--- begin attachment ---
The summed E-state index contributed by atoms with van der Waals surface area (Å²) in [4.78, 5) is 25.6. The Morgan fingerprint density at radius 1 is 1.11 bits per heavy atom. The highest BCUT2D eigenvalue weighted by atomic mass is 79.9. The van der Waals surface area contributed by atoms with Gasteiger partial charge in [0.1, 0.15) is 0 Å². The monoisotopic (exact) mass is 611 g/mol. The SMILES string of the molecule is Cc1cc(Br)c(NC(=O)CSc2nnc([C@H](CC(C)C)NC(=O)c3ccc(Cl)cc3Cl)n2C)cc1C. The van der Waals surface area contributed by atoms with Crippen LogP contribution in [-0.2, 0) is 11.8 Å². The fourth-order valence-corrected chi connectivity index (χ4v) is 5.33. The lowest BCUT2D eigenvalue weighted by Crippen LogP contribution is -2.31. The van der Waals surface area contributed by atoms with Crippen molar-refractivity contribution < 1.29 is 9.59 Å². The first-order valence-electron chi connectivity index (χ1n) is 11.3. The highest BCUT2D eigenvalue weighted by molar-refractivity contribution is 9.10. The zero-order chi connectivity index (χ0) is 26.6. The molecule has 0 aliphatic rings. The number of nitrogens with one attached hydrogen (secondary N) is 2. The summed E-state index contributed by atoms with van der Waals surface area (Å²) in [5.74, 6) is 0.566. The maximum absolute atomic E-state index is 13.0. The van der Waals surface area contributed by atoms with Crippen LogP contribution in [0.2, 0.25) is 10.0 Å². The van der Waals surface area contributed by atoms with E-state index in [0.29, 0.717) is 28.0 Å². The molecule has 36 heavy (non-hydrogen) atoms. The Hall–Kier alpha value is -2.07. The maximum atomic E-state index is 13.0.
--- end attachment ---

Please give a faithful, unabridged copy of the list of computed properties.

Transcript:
The summed E-state index contributed by atoms with van der Waals surface area (Å²) in [4.78, 5) is 25.6. The Morgan fingerprint density at radius 1 is 1.11 bits per heavy atom. The highest BCUT2D eigenvalue weighted by atomic mass is 79.9. The van der Waals surface area contributed by atoms with Gasteiger partial charge in [0.1, 0.15) is 0 Å². The monoisotopic (exact) mass is 611 g/mol. The SMILES string of the molecule is Cc1cc(Br)c(NC(=O)CSc2nnc([C@H](CC(C)C)NC(=O)c3ccc(Cl)cc3Cl)n2C)cc1C. The van der Waals surface area contributed by atoms with Crippen LogP contribution in [-0.2, 0) is 11.8 Å². The fourth-order valence-corrected chi connectivity index (χ4v) is 5.33. The lowest BCUT2D eigenvalue weighted by Crippen LogP contribution is -2.31. The van der Waals surface area contributed by atoms with Crippen molar-refractivity contribution < 1.29 is 9.59 Å². The first-order valence-electron chi connectivity index (χ1n) is 11.3. The highest BCUT2D eigenvalue weighted by molar-refractivity contribution is 9.10. The zero-order chi connectivity index (χ0) is 26.6. The molecule has 0 aliphatic rings. The number of nitrogens with one attached hydrogen (secondary N) is 2. The summed E-state index contributed by atoms with van der Waals surface area (Å²) in [5.74, 6) is 0.566. The maximum absolute atomic E-state index is 13.0. The van der Waals surface area contributed by atoms with Crippen LogP contribution in [0.2, 0.25) is 10.0 Å². The van der Waals surface area contributed by atoms with E-state index in [0.29, 0.717) is 28.0 Å². The molecule has 36 heavy (non-hydrogen) atoms. The Hall–Kier alpha value is -2.07. The maximum atomic E-state index is 13.0.